I have no doubt that Luke and the other Gospel writers wanted to stress just how slow the apostles were in coming to understand who Jesus was and what he had tried to teach them. They also knew that the apostles did not know who the Holy Spirit was and how God’s Spirit works in the world. But are you and I any different from those first apostles? Have we yet grasped who the Risen Christ is and what our role is in living and sharing his message? And what role do we give to God’s Spirit in our day-to-day lives? How often, in the space of a week, do I reflect on the action of God’s Spirit in my life, in the world around me, and in the people I encounter? Or do I do that only when I make time to sit down to write a reflection like this? I can admit, too, that there have been times in my life when I have hoped that God, Jesus or the Holy Spirit would come with a spectacular solution to my challenges. I have even hoped that God would intervene and solve my problems for me. But isn’t it true that God has given us the resources we need to meet the problems and challenges that come our way, and that Jesus has assured us that the Holy Spirit is within and around us to guide us in the decisions we make? And yet, all too often, we delude ourselves into thinking that it all depends on us. We also have to remember that the blessings we have are for our community and our world, not just for ourselves.
There is an African parable about two villages separated by a river.  In each village, there lived a woodworker who knew how to make chairs.  Both knew the secret of making strong, durable and beautiful chairs. But the chair-maker in the first village was afraid to teach others because he thought they would not make the chairs correctly — and worse, if they did, they could cut into his business.  So, he jealously guarded his work.  He became suspicious of anyone with wood, worried that they may have discovered his secret.  He would ridicule them and warn them not to try and make a chair themselves.  So, he made all the chairs in the village, but no one wanted to go near him.  The young men of the village interested in woodworking left the village rather than ask him to teach them. The chair-maker eventually died alone — and his secret with him.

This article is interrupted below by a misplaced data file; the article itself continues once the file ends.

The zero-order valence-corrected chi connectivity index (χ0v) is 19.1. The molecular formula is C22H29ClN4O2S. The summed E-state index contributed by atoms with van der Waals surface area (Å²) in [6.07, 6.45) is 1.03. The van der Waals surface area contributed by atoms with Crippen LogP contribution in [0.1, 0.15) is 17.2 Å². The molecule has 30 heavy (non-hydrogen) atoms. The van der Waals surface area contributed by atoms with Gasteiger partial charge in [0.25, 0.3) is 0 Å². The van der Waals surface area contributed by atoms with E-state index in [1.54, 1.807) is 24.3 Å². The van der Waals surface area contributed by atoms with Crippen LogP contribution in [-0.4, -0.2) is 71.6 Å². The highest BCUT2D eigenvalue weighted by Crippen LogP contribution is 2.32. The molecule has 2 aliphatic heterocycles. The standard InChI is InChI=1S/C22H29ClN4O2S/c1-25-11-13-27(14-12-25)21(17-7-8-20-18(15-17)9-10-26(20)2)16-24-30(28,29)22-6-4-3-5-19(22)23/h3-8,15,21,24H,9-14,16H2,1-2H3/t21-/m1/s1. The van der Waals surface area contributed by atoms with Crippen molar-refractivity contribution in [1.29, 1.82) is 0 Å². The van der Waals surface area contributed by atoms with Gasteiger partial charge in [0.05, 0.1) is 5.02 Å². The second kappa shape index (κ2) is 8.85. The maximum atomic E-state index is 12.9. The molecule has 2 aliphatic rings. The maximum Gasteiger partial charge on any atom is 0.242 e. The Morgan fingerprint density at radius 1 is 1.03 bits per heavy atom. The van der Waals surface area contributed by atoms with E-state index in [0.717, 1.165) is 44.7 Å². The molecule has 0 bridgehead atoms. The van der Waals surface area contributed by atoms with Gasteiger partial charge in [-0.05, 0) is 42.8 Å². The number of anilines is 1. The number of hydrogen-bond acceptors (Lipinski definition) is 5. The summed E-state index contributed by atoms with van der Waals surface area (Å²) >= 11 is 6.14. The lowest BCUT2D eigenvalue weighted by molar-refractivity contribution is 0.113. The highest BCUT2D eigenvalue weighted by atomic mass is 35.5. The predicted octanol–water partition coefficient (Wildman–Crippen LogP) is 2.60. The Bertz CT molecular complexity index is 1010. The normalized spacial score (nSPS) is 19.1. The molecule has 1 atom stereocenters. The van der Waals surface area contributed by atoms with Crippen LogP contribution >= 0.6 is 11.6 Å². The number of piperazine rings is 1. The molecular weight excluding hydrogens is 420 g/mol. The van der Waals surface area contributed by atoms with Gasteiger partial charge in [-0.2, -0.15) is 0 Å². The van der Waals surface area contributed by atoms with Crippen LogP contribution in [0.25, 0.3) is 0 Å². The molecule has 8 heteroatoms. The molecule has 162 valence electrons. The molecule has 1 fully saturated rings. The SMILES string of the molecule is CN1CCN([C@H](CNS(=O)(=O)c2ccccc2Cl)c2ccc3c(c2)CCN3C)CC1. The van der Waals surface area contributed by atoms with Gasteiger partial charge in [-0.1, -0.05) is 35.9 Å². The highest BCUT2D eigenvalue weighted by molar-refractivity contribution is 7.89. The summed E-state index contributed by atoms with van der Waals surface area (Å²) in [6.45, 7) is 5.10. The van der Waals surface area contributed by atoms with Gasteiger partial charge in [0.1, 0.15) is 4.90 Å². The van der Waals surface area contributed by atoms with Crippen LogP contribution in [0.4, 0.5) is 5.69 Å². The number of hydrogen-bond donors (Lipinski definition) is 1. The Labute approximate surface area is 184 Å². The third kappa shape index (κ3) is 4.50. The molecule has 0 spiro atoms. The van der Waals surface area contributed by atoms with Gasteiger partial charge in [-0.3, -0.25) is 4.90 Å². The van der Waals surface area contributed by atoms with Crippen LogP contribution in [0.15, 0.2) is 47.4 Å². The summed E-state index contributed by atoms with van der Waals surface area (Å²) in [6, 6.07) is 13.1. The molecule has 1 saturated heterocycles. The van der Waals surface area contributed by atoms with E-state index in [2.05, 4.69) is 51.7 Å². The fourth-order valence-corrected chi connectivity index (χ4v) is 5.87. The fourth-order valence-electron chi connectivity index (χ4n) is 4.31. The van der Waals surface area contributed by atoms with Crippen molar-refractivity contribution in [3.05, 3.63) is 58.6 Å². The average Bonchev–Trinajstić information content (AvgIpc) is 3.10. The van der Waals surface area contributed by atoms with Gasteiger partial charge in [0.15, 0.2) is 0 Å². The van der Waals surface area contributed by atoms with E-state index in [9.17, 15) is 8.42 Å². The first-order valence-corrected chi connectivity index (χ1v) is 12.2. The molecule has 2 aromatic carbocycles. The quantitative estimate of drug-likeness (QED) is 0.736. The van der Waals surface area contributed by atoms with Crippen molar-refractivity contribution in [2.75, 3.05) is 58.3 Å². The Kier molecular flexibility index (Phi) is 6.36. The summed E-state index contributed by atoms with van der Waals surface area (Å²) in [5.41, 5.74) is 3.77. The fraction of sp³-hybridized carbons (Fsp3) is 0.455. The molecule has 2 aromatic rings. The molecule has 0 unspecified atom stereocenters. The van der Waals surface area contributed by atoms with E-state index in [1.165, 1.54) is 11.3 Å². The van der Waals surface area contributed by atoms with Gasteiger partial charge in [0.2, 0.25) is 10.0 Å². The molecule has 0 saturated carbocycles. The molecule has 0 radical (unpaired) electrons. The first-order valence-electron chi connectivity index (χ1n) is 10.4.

But the chair-maker in the second village did not keep his knowledge to himself.  He helped anyone who asked what wood to use, how to plane and cut the pieces, how to mix the glue to assemble the pieces.  Over the years, many of the young men of the village served as his apprentices.  Sometimes one of them would discover a way to improve the chair.  The master chair-maker would encourage the apprentice to show what he discovered to others.  As a result, the chairs in the village kept getting better and better.  People from other villages would come and buy their excellent chairs — and soon the tables and benches he and his apprentices began to make. 
When people praised the master chair-maker’s work, he would laugh and say, “I did not build these chairs alone.  These young men have improved my chairs.  I am getting old, but these young men will continue building better and better chairs.  I have given my skills and knowledge to them and they have given their love and friendship to me.  Together we have done far more than if I had worked alone.” (Adapted from Once Upon a Time in Africa: Stories of Wisdom and Joy, compiled by Joseph G. Healey. I am indebted to the writer, Jay Cormier for this story.)
We have all been instructed in how to live and witness to the Gospel. We also know that some who see our efforts to do that will ignore or ridicule us. Are we still up to it?